“Oh, laws,” she said with a scornful little laugh, and, her pale eyes full of contempt for all the laws she had knowingly, willfully, gladly broken, she went and remounted her bicycle.

Murder in his heart, David fell in behind her once again. Soon, with an abrupt turnoff, they left the main boulevard, and, passing through an open wooden gate, entered the intricate network of back roads that eventually led, like a maze, to the bay. Here asphalt gave way to dirt; trees arched and tangled in thick meshes overhead; houses, larger, statelier, sat far back on gently graded slopes, hall hidden by tall ivy-covered walls or high hedges, reached by long winding gravel drives. As he followed her sure lead, David smiled to himself, taking a sanctimonious pleasure in noting the way she knew each devious turnoff, each new rutted road, until they suddenly passed an ugly yellow stucco wall, higher than the rest, topped with crude iron spikes, and his nasty smile vanished. In fact, he almost squirmed on his bicycle seat as he remembered being parked against that wall, remembered the glare of the flashlight that had thrust through the rolled-down window of his father’s coupe and mercilessly exposed him, lipstick-smirched, struggling upward on the seat (the unbuttoned girl wisely stayed down), while a harsh Scottish-caretaker voice ordered him to get a move on before the cops were called. With a roar of the motor and a scrunch of tires on loose dirt, he had gotten a move on and had not been back in the two months since. But now, forced to let up on Mary Pride, unable to take cover in self-righteous deceit, David began to use her, found he could not keep from wondering what it would be like when she was beside one in a car parked under fragrant maples, the tick-acrick of leaves, the soft chirrup of crickets, and the slow turning of bodies the only sounds in the dark.

Under a dazzling impact of red-gold light his mind stopped short. Dead ahead the sun was rising over the water, a red ball which burned through thinning mists; to the left and right of the road low grassy hills rolled away and glistened, covered with such a profusion of buttercups, daisies, dandelions, and cornflowers that David’s heart began to race. The sun cast a heavy orangeyellow glaze on everything, thickly coating the crude little shacks that stood down near the water, ugly lean-tos which the fishermen used for their equipment. Between the shacks, rowboats lay on their sides in the sand, looking like big exhausted fish washed up by the tide. Not another living soul was about.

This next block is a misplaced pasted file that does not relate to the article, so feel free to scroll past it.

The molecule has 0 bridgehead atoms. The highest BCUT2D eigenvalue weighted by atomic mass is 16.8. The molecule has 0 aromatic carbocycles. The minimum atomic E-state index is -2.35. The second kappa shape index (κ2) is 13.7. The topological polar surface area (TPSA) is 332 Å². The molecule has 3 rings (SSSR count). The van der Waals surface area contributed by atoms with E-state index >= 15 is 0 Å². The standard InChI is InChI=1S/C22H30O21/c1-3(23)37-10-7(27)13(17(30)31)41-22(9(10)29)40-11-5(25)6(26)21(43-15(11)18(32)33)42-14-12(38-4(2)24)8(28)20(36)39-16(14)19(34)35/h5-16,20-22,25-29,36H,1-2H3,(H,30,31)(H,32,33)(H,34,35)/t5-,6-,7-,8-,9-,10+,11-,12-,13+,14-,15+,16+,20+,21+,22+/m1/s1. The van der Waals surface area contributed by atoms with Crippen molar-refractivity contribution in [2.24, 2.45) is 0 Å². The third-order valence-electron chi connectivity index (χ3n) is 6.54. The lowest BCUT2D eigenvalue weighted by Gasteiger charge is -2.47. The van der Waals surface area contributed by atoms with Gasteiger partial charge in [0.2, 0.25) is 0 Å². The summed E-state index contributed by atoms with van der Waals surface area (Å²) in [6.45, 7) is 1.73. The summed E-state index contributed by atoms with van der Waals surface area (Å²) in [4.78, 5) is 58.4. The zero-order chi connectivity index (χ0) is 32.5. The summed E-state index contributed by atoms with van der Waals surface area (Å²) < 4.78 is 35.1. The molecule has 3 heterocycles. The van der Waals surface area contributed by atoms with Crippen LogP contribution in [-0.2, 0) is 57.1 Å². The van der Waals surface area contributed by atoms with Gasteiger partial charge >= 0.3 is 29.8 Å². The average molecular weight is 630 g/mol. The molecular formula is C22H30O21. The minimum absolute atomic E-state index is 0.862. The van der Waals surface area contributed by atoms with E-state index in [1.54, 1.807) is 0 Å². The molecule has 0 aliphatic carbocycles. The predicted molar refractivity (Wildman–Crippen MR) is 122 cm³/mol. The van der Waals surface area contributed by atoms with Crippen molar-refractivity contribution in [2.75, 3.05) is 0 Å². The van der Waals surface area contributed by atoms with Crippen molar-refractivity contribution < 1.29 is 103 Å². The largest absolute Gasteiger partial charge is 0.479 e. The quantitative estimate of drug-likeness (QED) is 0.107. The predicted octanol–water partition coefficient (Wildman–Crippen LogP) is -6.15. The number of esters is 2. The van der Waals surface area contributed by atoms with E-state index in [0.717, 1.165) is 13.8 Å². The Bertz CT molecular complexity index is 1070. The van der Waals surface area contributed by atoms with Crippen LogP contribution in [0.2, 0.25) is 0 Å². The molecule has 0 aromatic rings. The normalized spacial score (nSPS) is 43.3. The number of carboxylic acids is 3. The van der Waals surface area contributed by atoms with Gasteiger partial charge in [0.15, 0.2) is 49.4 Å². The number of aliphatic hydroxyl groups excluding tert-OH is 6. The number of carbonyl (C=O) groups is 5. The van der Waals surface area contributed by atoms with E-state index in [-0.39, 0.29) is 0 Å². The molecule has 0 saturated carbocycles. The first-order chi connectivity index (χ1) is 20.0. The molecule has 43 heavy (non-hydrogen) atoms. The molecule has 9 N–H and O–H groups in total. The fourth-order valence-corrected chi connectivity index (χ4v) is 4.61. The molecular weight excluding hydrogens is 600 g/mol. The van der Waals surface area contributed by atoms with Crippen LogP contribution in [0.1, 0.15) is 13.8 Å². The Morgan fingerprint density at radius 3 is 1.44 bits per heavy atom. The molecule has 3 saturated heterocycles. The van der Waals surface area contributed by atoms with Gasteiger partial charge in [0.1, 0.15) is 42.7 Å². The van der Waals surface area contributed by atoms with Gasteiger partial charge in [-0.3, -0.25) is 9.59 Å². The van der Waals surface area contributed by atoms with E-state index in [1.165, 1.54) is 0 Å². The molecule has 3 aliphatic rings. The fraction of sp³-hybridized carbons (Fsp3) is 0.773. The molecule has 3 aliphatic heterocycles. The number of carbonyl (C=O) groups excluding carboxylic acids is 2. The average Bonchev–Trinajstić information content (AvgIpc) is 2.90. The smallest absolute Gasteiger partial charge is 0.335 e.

MARY PRIDE had already pulled her bike up into the grass on the right side of the road and sat in the roadbed unlacing her red sneakers. She set them carefully by the bicycle, rose, and without so much as a glance back at him, slipped the shopping bags off the handlebars and waded barefoot into the deep tangled grasses. When she got as far as a large oak halfway up the slope, she unceremoniously sat down on the grassless patch under its boughs, took a pack of cigarettes from her shirt pocket, and lit one. To his great annoyance, her utter indifference stung him, made him feel foolish. He left his bike on the grass near hers and resentfully plunged into the high wet grass, hating the way the bottoms of his khaki pants immediately became drenched and stuck to his ankles. When he reached the place where she sat, lordly as Robin Hood, under the spreading tree, she turned up her pale-blue eyes and for an unnerving moment just stared at him. Then, wordlessly, she held out the pack of cigarettes, with a book of matches neatly tucked down into the cellophane wrapper. After he lit one, he awkwardly dropped down into the dirt at her side. For several minutes they sat in almost hostile silence while twin elastic threads of smoke rose tautly to the boughs overhead, then broke into curly tangles when they hit the leaves. “Why’nt you roll up your pants?” she said suddenly. “And take off your sneakers. They’ll only get all wet and sloshy.”

Shrugging (but also maddeningly flushing), he rolled the soggy pants halfway up his calves but left his sneakers on; he had always been secretly ashamed of his long, bony, bumpy-toed feet. “Where do you suppose the others are?” he asked, not because he cared, but because he knew she did.